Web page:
TUALATIN, Ore. — The rapid maturation of the young Portland Trail Blazers may not be happening were it not for the contributions of veteran Gerald Henderson.
His game-saving block on Washington Wizards’ Marcin Gortat on Tuesday was the most tangible example and although he seems like a perfect fit now, it’s an ongoing transition.
The challenges for Henderson were many: Integrate himself into a brand new team after missing training camp recovering from surgery, do so while coming off the bench and embrace a new role as the team’s veteran.
Henderson, the player with the second-most years of service in the NBA behind Chris Kaman, has had to tweak his game in more ways than one.
“We run plays but at the same time we do a lot of flow,” Henderson said. “We have a lot of guys that can score from different places. You find yourself all over the court.”
Head coach Terry Stotts’ flow offense and spacing that makes the Blazers offense great doesn’t come from their wings taking scores of midrange shots as Henderson has throughout his career.
While taking midrange shots isn’t discouraged, a 3-point threat is almost an unspoken requirement for a Blazers wing player to earn time.
In those new spaces, Henderson started to find himself and as a result, carved out his place on the team.
With 15 games left in the season, he’s set to obliterate his previous career-high in 3-point rate of 18.3, with a rate of 26.7.
He’s shooting a career-high 37 percent from long range and a career-best effective field-goal percentage of 48.5.
It hasn’t been easy to fight the urge of the player he’s always been, though.
“In the past, I’ve always been a guy that wants to get closer,” Henderson said. “My midrange has always been a strength of my game. Still is.”
But this has also helped Henderson, he says, because opponents know his preference.
“Shooting that shot, people know I want to get closer in the midrange or drive,” Henderson said. “So I’m going to have a lot of opportunities at the arc.”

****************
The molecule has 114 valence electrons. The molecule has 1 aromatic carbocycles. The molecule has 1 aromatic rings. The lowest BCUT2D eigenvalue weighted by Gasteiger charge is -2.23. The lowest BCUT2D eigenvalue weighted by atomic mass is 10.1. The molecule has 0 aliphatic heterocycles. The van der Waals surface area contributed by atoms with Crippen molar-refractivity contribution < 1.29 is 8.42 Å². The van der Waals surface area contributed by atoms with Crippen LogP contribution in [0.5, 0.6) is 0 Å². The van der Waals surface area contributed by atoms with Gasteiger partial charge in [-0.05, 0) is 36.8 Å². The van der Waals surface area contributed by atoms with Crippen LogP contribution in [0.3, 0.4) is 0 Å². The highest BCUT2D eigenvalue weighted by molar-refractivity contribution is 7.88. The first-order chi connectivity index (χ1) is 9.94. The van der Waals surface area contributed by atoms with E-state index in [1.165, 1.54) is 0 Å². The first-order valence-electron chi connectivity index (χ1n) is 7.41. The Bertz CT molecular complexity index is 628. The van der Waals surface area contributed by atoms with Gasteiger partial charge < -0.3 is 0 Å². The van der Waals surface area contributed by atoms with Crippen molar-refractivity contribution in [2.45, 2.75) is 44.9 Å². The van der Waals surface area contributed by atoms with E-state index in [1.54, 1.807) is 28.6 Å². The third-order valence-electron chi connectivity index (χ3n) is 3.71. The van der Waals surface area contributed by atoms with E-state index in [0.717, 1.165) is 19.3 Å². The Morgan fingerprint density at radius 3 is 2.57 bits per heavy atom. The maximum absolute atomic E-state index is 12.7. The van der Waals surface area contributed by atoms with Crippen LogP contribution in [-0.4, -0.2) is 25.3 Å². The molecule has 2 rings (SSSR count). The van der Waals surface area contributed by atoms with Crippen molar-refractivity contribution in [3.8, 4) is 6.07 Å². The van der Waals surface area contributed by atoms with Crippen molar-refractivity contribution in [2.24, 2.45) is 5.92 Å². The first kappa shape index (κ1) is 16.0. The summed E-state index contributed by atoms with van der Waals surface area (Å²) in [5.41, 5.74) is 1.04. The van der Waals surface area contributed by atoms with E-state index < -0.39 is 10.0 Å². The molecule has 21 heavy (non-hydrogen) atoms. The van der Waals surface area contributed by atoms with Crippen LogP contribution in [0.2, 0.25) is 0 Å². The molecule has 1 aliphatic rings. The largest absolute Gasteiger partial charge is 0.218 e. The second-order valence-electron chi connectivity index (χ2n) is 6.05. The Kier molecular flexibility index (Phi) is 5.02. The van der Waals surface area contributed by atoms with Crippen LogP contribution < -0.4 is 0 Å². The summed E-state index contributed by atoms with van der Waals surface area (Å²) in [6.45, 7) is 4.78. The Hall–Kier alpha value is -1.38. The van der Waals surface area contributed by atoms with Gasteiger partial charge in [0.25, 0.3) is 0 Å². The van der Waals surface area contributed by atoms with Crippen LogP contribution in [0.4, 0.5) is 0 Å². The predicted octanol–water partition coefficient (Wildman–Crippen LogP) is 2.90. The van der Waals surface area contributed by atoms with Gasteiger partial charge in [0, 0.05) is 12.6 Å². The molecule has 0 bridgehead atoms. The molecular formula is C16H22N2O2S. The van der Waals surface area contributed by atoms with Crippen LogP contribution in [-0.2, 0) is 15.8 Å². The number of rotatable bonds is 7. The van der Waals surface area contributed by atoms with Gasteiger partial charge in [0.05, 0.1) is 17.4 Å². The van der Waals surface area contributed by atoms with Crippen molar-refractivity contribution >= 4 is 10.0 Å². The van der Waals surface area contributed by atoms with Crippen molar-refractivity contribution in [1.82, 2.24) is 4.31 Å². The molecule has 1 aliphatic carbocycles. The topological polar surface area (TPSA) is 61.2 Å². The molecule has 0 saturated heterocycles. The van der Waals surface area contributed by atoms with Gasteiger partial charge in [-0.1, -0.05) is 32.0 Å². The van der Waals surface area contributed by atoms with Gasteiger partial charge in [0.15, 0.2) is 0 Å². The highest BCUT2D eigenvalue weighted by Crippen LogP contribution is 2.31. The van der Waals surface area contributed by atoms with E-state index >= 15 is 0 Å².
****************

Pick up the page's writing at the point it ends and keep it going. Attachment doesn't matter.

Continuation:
While Stotts’ offense does have its principles, there is a human element to the attack and that has allowed Henderson to be himself.
“Coach Stotts has done a great job with everybody, just allowing guys to play,” Henderson said. “I’m a guy who feels like I can score a lot of different ways, so you know the way we run our offense you find yourself in different places. My thing is you just want to start on the defensive end and take that aggression to the offensive end.”
“Once he got to be 100 percent, then more comfortable with the way we play, he’s given us scoring off the bench,” Stotts said. “He’s got toughness defensively and he brings a veteran presence.”
Although the Blazers as a unit say they understand they must do the little things, it sure helps to have someone who actually does them with regularity.
Little veteran ticks like bumping a cutter before he gets to the lane, or a hip check when the ref isn’t looking to get position, are things that don’t show up in the box score but ones that Henderson does with regularity.
And the experience also helps him on plays like the block against the Wizards.
“So much in this league at the defensive end is seeing things before they happen, that comes with experience,” Stotts said.
The Blazers defense has slipped and Henderson, a defense-first player, knows that the difference is on the margins.
“It’s a point here or there, the numbers, it’s a small gap,” Henderson said. “It’s an offensive rebound here, not getting back in transition there. It’s these small steps. We need to get back to it.”
But Henderson should keep on doing what he has been.
If teams leave him in the corner, he makes them pay, hitting 50 percent of his corner 3-pointers.
“It’s phenomenal,” Henderson joked. “It’s just shorter. I honestly work on the top ones more than the corner ones because I’m better at those.”
It’s been that type of attitude as well as a professional demeanor that has led to success for Henderson and the Blazers.